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Birth Story

July 23, 2013

My daughter’s birth story isn’t as long as her brother’s. In fact, it was a whirlwind experience that still amazes me.

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I can’t believe I just did that.

This thought swirled around and around my exhausted brain after my daughter’s birth two Sundays ago. Before I tell her story, I have to fill you in on some details from my son’s birth. I’d been quite uncomfortable for most of my pregnancy with everything from severe nausea to swelling to increased Fibromyalgia pain. However, I’d made all attempts to have as natural a birth as possible. I switched to a midwife practice at a freestanding birth center. I dragged myself and my husband to a comprehensive, multi-week birthing class. I had read and planned for an ideal, natural birth. What ended up happening was a lengthy labor (about 44 hours) filled with many interventions. While I was grateful not to have had a C-Section and I knew that all my interventions were absolutely necessary, I was still a bit disappointed in myself. Deep down I felt as if my body had let me down.

So when I got pregnant with my second child, I was anxious about the labor and delivery from the beginning. My primary strategy was to avoid thinking about it. But as the months passed, I finally had to accept the inevitable. I talked with my amazing doulas and the midwives about what I could do differently this time and about how it would be. They all reassured me that this time would be easier and faster. I didn’t believe them, not really.

When I woke up on that Sunday morning, I noticed a strange feeling. I’d been experiencing light contractions on and off for about two weeks, but these were different.

Menstrual cramps times a thousand.

That’s what it felt like and that’s what I’ve heard people say to describe labor pain. My first labor felt completely different so I wasn’t really sure what was happening. I went downstairs and my mom made me scrambled eggs. The contractions intensified immediately. When she handed me the plate I said, “I think I’m in labor.”  It was about 11:00 a.m.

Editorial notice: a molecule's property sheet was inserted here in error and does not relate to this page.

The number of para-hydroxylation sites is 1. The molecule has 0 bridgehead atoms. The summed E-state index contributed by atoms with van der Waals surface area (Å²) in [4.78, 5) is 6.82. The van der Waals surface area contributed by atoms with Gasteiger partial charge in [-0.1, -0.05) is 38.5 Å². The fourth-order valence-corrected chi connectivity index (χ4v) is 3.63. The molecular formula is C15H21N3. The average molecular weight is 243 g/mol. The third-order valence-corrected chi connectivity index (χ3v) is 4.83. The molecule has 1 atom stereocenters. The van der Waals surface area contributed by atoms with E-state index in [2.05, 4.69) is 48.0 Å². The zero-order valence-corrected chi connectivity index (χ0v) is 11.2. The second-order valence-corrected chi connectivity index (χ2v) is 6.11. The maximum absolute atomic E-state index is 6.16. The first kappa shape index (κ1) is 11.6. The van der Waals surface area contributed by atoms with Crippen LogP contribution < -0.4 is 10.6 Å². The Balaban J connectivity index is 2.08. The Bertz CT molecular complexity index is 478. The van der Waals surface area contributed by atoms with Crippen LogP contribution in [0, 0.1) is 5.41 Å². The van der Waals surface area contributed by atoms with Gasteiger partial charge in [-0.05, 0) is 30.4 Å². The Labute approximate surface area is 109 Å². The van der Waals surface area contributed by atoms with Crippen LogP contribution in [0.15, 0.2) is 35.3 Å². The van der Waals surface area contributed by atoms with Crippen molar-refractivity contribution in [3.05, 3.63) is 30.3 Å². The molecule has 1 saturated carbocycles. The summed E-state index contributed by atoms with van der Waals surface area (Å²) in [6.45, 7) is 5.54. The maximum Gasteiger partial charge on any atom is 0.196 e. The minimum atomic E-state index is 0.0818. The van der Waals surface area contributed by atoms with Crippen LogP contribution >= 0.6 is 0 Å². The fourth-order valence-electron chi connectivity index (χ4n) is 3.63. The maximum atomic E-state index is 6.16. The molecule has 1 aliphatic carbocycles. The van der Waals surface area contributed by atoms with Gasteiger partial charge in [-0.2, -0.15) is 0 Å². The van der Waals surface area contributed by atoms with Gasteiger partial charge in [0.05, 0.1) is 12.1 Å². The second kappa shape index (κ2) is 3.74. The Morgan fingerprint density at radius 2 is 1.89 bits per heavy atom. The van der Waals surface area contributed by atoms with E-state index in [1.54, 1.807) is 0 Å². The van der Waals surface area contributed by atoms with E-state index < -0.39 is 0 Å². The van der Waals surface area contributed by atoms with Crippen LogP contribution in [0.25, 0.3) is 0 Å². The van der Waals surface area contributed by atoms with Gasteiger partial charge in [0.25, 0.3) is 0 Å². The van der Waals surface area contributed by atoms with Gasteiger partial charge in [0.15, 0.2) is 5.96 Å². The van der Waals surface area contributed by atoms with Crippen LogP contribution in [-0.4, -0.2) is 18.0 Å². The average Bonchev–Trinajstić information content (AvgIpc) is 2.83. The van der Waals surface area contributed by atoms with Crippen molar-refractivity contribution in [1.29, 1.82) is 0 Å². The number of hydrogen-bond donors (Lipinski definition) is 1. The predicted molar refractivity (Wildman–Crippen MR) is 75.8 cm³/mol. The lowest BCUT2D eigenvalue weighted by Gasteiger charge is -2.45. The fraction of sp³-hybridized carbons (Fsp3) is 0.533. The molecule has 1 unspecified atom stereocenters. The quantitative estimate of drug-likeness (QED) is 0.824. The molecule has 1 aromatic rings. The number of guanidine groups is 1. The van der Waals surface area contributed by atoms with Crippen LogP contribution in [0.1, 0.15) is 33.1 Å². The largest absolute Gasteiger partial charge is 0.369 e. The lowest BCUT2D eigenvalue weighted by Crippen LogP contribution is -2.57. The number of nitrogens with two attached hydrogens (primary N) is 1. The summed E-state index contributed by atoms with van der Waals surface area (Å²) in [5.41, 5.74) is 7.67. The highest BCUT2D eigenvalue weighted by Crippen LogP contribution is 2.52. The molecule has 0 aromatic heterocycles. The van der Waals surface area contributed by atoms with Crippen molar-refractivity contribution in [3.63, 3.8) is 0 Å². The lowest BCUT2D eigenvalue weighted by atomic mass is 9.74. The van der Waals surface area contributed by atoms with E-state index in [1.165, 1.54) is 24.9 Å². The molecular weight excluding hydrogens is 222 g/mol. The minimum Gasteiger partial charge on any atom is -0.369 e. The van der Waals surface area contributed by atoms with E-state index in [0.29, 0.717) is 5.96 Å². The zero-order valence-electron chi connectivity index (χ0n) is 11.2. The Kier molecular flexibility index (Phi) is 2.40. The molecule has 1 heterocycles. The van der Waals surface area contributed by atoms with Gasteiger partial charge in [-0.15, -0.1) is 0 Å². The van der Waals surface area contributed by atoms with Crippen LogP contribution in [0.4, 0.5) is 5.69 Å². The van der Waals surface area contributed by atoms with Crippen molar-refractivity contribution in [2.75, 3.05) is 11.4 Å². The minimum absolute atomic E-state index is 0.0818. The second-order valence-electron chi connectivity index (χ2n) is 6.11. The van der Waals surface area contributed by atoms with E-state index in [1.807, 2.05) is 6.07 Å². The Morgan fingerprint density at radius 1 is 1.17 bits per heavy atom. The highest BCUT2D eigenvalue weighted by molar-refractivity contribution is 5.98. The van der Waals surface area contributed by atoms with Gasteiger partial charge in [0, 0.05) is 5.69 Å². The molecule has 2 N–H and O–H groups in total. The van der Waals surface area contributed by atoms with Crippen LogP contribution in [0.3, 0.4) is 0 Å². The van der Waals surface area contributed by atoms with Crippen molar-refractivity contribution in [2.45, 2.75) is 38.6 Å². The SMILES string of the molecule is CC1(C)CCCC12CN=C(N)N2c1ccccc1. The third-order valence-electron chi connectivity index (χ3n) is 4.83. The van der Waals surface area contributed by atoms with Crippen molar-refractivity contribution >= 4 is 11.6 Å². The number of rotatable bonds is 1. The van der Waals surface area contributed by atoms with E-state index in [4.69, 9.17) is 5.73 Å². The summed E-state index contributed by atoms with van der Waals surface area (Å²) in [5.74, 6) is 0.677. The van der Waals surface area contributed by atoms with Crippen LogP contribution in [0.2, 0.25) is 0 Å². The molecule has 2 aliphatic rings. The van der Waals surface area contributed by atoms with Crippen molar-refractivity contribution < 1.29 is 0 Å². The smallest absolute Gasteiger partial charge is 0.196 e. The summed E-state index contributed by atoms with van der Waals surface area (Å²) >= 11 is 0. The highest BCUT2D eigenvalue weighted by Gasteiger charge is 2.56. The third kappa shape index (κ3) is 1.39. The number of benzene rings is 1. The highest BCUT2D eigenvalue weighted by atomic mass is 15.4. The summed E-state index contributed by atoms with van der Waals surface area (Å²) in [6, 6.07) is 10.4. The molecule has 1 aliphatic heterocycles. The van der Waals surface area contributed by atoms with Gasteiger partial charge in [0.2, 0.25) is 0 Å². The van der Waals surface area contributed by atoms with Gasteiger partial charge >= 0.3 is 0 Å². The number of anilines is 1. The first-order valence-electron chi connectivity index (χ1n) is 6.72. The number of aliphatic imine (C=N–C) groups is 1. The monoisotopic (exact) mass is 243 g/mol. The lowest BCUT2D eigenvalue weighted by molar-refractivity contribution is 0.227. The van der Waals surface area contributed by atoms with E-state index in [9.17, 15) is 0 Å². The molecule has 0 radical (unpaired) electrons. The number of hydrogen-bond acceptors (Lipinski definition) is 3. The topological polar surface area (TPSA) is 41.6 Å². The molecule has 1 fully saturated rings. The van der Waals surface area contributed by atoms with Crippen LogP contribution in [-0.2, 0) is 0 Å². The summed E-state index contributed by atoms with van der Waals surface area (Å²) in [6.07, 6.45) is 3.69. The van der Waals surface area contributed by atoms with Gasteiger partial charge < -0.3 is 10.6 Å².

Each contraction was stronger, longer and closer together than the last. I barely had time to catch my breath, let alone time to make phone calls, finish packing my bag, or use the restroom. With each contraction, I started feeling a gush of water.

Oh my gosh my water’s breaking!

I finally got on the phone with the midwife. She asked me a few questions and I had a few contractions during the brief conversation. She suggested we make our way over to the birth center. I was in shock. I called my doula and asked her to meet us there. My husband and I kept looking at each other.

This is happening. So. Fast.

At around 2:00 p.m. we headed out for the longest car ride of my life so far. The birth center is about a 20 minute drive and having intense contractions while sitting in the front seat was excruciating. Once we arrived, the midwife checked on my progress. I’d had nightmares about this where they told me I was zero. With my son, I was only 3 cm when we arrived. But this time I was eight.

I labored for a bit in the tub, but really couldn’t get comfortable. I preferred to be upright and almost standing. The next couple of hours were a blur. They tell you that keeping your mouth and jaw relaxed and open will help progress contractions. And for some reason I also felt I had to keep my eyes wide as well. I must have looked bug-eyed, but of course nobody said anything about my unblinking expression. I remember focusing on tiny chip in the tile, my doula’s sparkly ring, pictures on the wall, and the sweat beads rolling down my body. I was sort of amazed to be sweating like that. I don’t remember ever sweating like that.